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Slavery Did Not End in 1865
A presentation by Antoinette Africa Harrell
You probably think that the enslavement of African Americans ended with the defeat of the Confederacy in 1865. But that’s not the case. Douglas Blackmon’s Pulitzer Prize winning book Slavery By Another Name: The Re-Enslavement of Black Americans from the Civil War to World War II (subject of a PBS documentary of the same name) documents the persistence of slavery, and other forms of compelled labor, well into the 20th century. According to Blackmon, American slavery did not technically end until 1941, when the Roosevelt administration cracked down on it as part of the war effort.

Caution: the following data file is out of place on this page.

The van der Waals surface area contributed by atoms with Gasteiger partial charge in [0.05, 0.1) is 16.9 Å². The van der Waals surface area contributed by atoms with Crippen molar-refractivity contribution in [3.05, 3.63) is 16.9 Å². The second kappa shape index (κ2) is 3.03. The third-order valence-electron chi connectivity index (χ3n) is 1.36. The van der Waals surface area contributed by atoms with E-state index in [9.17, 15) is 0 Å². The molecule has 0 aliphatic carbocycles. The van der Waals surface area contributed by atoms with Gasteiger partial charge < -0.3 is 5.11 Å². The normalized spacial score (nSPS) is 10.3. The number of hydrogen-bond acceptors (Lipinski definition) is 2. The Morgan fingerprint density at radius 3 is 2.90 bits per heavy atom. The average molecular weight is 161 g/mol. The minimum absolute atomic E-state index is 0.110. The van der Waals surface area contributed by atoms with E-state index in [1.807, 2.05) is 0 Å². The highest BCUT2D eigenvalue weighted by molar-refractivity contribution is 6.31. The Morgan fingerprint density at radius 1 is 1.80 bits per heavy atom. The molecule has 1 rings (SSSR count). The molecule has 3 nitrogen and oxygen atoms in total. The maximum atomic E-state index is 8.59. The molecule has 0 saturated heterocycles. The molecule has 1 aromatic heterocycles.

Antoinette Harrell had done remarkable work documenting the persistence of race-based slavery in remote areas of the American south. She has gained the trust of elderly African Americans, who have testified that they were enslaved during the 1940s, 1950s and even 1960s.
It is remarkable work. For a taste of it, spend twenty minutes watching the Vice documentary Slavery Detective of the South.
On April 11, Antoinette Harrell will be giving a presentation on her work at the University of New England. It will be a hybrid event, with an in-person audience and a live stream. Please consider joining us in one way or the other, and spreading the word!